March 14, 2009

The Hermes God Statue on Harmoni Bridge

Photography by Trisno Tohar

If you are crossing Harmoni intersection, Central Jakarta, you can find an interesting antique statue stand on the Harmoni Bridge, between Veteran Street and Juanda Street. This bronze statue has known as The Hermes God Statue. This statue has a shaped as a firm man, its head wearing a winged helmet with eyes looks up to its right hand that pointed the sky. The left hand holding a winged staff that rolled by 2 snakes. Its right leg folded, while the left leg stand on a ball. It looks like squaring off to fly to the blue sky.

This statue describes The Hermes God in Greek myths. It is also known as Mercurius in Roman myths. Hermes or Mercurius has deemed as a trader’s guardian angel. It might be the purposes to put that statue on this bridge. To guard and protect traders who cross Harmoni Bridge.

It’s almost no one knows about this statue’s history, even the History & Museums Department from Jakarta Administration doesn’t have much information about this statue.

There is one story that is most acceptable about this statue’s history. R Ko King Tjoen, a dermatologist and speleologist, claimed that he knows about the statue’s history in Kompas.com.

He has a good relationship with Prof. Dr. Ernst Stolz, dermatologist from Rotterdam, Netherland. Ernst was born in Mataram Street, Jakarta. Ernst claimed that the statue has been owned by his grandfather once, Karl Wilhelm Stolz (born on January 28, 1869 in German) came to Batavia as a trader. Karl was in-service in Banjarmasin and Sibolga, and then moved to Batavia. On June 9, 1897, he married a Switzerland lady, Matilda Jenny, in Buitenzorg (Bogor now).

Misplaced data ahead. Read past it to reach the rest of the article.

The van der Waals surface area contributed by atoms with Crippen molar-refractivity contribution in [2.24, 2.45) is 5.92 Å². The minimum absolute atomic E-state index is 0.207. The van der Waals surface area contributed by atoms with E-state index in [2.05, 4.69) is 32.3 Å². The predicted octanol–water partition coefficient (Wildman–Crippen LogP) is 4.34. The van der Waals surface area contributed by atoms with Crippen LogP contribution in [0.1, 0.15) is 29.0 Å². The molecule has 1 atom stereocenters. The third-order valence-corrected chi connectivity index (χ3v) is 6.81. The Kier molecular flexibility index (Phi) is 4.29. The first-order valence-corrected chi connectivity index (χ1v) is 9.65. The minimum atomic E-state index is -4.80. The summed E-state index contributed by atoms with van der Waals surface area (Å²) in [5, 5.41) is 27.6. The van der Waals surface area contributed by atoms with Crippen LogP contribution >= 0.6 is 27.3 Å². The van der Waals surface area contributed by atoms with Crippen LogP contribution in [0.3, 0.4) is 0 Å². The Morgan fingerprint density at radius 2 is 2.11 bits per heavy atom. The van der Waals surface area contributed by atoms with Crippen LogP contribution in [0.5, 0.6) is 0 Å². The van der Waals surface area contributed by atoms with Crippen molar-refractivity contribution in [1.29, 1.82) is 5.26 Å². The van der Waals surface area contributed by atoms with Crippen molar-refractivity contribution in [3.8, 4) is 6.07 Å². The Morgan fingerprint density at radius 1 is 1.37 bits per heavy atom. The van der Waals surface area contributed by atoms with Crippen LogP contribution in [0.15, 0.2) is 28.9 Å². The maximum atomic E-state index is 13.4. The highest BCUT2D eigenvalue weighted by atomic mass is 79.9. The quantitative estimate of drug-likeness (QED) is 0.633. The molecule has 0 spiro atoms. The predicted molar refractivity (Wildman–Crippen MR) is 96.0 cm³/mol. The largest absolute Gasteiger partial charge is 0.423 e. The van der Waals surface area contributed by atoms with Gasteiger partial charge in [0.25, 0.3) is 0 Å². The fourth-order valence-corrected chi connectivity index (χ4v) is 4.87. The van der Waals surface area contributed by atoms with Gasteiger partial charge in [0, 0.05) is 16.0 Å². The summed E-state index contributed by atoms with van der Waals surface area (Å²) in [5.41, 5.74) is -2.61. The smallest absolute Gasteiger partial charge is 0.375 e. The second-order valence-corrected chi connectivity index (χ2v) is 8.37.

In 1900, Karl got a Netherland citizenship and opened a store on Rijswijksestraat (Veteran Street now) no. 28. The store was called Jenny & Co., specialist in metal items and glassware from Geislingen. The store was growing fast, so Karl opened branches in Semarang and Surabaya.

The Hermes God Statue was one of the merchandise in that store. According to Prof. Stolz’s father (died in 1989 in Den Haag, Netherland), the statue was bought by his grandfather from Hamburg around 1920. Cause his grandfather loved this statue, he put it in his garden, in Meester Cornelis (Jatinegara now). But his religious wife didn’t like the naked statue. For her the statue was too vulgar.

She always asked her husband to put away the statue. When the wife died in 1930 in Den Haag, Karl decided to sell his business and store. Karl Stolz died in March 30, 1945, as a Japan’s war prisoner and buried at Semarang. Before selling his store at Veteran Street, he rendered the statue to Batavia Government as thankfulness for a chance to running a business in Batavia

In August 1999, this antique statue was missing from its place, Jakarta citizens was shocked. It became headlines in newspapers for a while. But then Jakarta government made a statement that the Hermes statue was moved to Fatahillah Museum to protect it from stealing and mutilation. So the Hermes Statue that we see on Harmoni Bridge today is a duplicate. We can find the original statue on backyard of Fatahillah Museum, old town, West Jakarta.

Source: Kompas.com

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